6. These next few outreach opportunities may mean a little more digging on your part but it will definitely be worth it. The first I’m going to mention are watersheds. Many watersheds appreciate volunteers coming in and helping them with research. I know that many rely on the public to count and identify stream invertebrates. These invertebrates can help us understand the conditions of the water. Some watersheds will also hire volunteers for a season to collect water samples which can be a great opportunity if you are a high school or college student thinking about a future in science. If you are in northern Michigan you should check out the Tip of the Mitt watershed council! They need volunteers for lake and stream monitoring. It’s a great way to get a little experience or simply get outside and see the beauty of our wetlands and waterways.

7. If you have younger kids, one outlet might be to look at the museums or universities in your area. Talk with the professors on the campus or see if there are any programs currently being run by scientists. Cari and I just volunteered at an event called Kids Tech here at Bowling Green State University. The event runs every weekend for a few weeks in February. It’s a great way to get children out an about when the weather might not be the greatest. We hosted a table where children drew up bug hotels. It was a great time and I think we learned just as much from the kids as they did from us!

8. Finally, if you are a scientist wanting to spread information about your research think about ways that you could get involved with outreach. This semester Cari and I are taking a science communication class where we have to develop a project, figure out our audience, and evaluate the process. We have decided to create a video for our viewers but maybe your goal is to create a table for a local Earth day event or perhaps you want to create a blog. Maybe you are great at drawing and want to make a children’s book or paintings! Get out their and try some outreach! You could find out, like us, that you love it!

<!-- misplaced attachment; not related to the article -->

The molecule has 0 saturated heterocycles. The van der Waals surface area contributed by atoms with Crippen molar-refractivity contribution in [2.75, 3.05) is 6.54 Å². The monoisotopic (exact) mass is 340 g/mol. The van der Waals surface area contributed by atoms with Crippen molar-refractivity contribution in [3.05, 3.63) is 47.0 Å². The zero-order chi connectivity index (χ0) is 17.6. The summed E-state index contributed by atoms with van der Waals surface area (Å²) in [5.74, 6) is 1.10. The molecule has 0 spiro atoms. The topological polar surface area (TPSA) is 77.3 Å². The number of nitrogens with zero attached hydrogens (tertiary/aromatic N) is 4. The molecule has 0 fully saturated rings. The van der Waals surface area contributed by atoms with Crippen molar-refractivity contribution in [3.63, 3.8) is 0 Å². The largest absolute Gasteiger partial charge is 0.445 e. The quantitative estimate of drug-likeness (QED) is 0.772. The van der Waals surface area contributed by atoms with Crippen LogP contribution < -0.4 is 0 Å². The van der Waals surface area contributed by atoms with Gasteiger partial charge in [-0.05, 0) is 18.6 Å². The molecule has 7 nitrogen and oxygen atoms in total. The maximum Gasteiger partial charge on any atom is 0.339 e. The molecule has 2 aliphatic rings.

Those are all of my tips for now. If I hear of anything else I will be sure to make another post! But we want you guys to get involved too! Do you have some cool way of reaching out to the world about science? What are some of your favorite ways that you have gotten involved! Please let us know in the comments! We would love to hear from you!

Update – Episode availability!

Currently we’re having issues with the availability of our 1st, 2ed, and bonus episodes of Bugs&Stuff. Turns out there is only so much room on Soundcloud to host our episodes, so after uploading our latest episode yesterday soundcloud hid our first three. These three are also missing from iTunes and our blog currently. We’re attempting to fix this, but it may take a little time. We’ll let you know as soon as it’s fixed.

We’re sorry about this mess, but we hope you still enjoy our newer episodes that are currently still available on all streaming platforms. Thank you!

Episode 7: Outreach

Here is our newest episode! This is going to be a short post because I got way to excited about our Girl Power event last week! If you want to read more about what we did at the girl power event, check out this post! Other than that, this podcast focuses on outreach and how you can get involved.